Leake, 35, and Hari, 33, taste-tested the two versions of Mac & Cheese and posted it on YouTube. They said they found “virtually no difference” in color or taste.
Leake said her children actually liked the U.K. version better.
I’ve got $5 to the first person who can identify what my first thought was regarding this.
One more excerpt, though:
Kraft spokesperson Lynne Galia responded to ABCNews.com in an email, saying that, “The safety and quality of our products is our highest priority and we take consumer concerns very seriously.”
“We carefully follow the laws and regulations in the countries where our products are sold,” she said. “So in the U.S., we only use colors that are approved and deemed safe for food use by the Food and Drug Administration.”
Knowing that some Americans “prefer foods without certain ingredients,” Kraft said it provides at least 14 other Mac & Cheese products without added colors and with natural food colors.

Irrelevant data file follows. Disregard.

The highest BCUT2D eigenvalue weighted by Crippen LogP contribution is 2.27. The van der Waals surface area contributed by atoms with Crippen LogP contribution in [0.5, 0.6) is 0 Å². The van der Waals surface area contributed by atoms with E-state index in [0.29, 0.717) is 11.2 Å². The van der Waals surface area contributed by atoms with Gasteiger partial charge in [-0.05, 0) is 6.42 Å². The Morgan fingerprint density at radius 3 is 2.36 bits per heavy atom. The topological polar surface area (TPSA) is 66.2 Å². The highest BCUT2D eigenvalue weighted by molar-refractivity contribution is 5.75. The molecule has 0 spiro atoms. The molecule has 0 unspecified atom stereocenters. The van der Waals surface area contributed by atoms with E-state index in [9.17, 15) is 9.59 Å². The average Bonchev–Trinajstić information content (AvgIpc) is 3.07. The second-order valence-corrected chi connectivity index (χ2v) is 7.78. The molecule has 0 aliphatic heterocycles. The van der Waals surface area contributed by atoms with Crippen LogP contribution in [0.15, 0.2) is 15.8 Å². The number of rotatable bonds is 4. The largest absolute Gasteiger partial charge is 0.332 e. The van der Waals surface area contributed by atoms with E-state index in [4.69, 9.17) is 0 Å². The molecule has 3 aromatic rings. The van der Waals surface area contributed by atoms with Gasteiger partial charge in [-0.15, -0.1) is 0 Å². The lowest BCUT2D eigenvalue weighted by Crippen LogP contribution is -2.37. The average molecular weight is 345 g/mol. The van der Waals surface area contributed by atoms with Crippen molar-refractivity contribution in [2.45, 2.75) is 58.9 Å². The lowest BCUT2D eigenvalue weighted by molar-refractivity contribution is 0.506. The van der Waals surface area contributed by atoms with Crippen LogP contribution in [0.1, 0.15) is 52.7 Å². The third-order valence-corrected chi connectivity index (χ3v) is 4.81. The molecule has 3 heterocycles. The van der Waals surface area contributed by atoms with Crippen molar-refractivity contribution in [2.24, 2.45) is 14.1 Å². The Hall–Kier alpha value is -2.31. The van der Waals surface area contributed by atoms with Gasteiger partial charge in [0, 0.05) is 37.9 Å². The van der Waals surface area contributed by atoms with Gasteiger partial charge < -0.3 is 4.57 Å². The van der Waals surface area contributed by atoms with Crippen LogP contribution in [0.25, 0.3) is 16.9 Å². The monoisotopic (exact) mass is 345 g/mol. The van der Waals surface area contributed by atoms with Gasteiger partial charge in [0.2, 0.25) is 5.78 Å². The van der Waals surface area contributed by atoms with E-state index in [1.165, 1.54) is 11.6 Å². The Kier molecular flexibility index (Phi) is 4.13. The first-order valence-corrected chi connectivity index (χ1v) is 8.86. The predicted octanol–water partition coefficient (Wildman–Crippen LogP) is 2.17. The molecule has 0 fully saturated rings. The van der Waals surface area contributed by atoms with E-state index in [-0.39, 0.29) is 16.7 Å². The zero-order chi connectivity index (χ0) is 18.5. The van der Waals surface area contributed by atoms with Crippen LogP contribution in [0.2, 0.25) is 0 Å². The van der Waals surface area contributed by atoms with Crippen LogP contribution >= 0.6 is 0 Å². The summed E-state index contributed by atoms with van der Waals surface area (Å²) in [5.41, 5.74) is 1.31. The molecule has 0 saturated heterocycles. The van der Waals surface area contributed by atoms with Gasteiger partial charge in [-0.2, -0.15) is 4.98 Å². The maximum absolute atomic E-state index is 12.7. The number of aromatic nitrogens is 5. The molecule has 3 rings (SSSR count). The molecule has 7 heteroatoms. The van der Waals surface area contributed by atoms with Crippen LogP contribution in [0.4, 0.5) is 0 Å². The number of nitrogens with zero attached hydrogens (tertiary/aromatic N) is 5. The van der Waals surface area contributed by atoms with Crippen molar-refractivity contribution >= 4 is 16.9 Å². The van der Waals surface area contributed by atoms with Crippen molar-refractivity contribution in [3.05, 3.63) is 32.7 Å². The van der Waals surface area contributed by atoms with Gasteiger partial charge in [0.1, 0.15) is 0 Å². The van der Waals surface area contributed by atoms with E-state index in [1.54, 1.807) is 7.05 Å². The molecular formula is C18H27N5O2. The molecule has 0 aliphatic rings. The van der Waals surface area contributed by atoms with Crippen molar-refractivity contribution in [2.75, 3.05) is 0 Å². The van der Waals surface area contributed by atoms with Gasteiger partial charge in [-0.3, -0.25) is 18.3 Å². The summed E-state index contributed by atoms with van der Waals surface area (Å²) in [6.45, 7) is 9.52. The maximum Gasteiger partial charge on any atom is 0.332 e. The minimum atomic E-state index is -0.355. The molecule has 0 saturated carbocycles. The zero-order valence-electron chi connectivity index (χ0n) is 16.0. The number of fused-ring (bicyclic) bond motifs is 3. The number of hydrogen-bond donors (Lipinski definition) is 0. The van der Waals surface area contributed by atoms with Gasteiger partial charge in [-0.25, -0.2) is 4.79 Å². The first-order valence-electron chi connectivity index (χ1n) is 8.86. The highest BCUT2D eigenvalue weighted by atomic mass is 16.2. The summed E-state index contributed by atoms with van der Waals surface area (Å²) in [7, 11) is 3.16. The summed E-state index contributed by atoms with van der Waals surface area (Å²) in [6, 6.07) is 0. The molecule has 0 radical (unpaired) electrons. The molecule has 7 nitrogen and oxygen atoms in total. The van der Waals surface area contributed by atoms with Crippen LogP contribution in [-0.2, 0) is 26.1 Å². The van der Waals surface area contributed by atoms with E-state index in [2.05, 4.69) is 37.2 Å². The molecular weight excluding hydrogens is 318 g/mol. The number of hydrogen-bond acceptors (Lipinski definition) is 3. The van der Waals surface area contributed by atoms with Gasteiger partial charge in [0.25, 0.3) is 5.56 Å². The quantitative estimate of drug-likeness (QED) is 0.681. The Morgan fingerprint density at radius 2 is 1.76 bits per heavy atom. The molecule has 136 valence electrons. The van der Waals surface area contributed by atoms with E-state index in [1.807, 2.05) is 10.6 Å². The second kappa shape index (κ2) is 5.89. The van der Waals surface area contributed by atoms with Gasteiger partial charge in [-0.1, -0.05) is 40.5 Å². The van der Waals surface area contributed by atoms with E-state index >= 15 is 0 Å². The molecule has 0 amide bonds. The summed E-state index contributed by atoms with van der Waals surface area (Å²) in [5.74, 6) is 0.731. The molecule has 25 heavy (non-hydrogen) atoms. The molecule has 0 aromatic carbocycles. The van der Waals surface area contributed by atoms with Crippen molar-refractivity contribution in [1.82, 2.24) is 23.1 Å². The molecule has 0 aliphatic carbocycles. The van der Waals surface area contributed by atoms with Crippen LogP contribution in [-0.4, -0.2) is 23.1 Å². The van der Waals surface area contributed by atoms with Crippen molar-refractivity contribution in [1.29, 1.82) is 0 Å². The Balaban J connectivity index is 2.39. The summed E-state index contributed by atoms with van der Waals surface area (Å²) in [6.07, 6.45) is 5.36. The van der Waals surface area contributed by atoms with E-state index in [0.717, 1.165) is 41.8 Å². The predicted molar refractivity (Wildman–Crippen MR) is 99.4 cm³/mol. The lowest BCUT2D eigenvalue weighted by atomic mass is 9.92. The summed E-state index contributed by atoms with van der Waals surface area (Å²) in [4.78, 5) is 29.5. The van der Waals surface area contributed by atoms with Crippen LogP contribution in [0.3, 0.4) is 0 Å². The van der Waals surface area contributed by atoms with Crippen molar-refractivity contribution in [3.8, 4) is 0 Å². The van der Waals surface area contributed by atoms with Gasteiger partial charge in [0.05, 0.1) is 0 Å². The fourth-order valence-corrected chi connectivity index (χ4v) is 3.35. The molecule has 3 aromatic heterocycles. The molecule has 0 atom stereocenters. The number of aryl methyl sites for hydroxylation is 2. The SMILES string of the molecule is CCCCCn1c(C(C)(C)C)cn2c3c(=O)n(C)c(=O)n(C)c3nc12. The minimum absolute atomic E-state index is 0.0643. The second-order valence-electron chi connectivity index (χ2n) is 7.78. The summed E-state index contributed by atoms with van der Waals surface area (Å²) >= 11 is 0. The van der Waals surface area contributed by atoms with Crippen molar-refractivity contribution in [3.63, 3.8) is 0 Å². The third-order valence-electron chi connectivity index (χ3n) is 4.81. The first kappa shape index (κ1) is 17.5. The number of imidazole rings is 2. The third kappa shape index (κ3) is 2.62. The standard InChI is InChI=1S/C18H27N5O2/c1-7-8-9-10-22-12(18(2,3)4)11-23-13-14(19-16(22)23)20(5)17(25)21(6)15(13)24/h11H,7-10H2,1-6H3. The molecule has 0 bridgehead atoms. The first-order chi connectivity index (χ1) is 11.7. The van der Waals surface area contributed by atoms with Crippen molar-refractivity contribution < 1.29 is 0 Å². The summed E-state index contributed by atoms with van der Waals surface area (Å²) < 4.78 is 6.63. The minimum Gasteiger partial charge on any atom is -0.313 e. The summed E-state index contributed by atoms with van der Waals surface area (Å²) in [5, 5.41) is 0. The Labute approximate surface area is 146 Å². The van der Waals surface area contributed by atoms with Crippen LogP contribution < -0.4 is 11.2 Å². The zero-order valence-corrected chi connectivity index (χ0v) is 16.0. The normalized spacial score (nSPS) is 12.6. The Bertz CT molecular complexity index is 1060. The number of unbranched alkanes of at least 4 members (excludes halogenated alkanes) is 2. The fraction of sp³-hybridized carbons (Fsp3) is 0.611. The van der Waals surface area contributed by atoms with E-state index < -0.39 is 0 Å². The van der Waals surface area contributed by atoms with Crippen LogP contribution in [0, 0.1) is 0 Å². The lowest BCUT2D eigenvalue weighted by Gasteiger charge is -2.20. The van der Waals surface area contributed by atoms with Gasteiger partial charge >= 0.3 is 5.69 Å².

The yellow dyes have been banned in countries like Norway and Austria and are being phased out in the United Kingdom, according to the petition.
Again. Who’s surprised by this? “We’re doing what the FDA allows us to do, as cheaply as possible.” Also… who expects the FDA to legitimately regulate any food additive? Seriously?
No, seriously – I can’t stop laughing. I just… I can’t.
What do you think?
I saw this last week. I really hopes this works. If it works with Kraft then maybe the other companies will be forced to make changes as well. It has always pissed me off that these companies add such crap to America’s food and try to justify it by saying the FDA allows them to! This entire thing leaves me speechless. All I can say is I am watching this carefully as I have a 1 year old who LOVES mac and cheese.
JUST MAKE YOUR OWN MAC & CHEESE!!!! Gimme my $5 Erica! lol 😉
LMAO! E-mail me.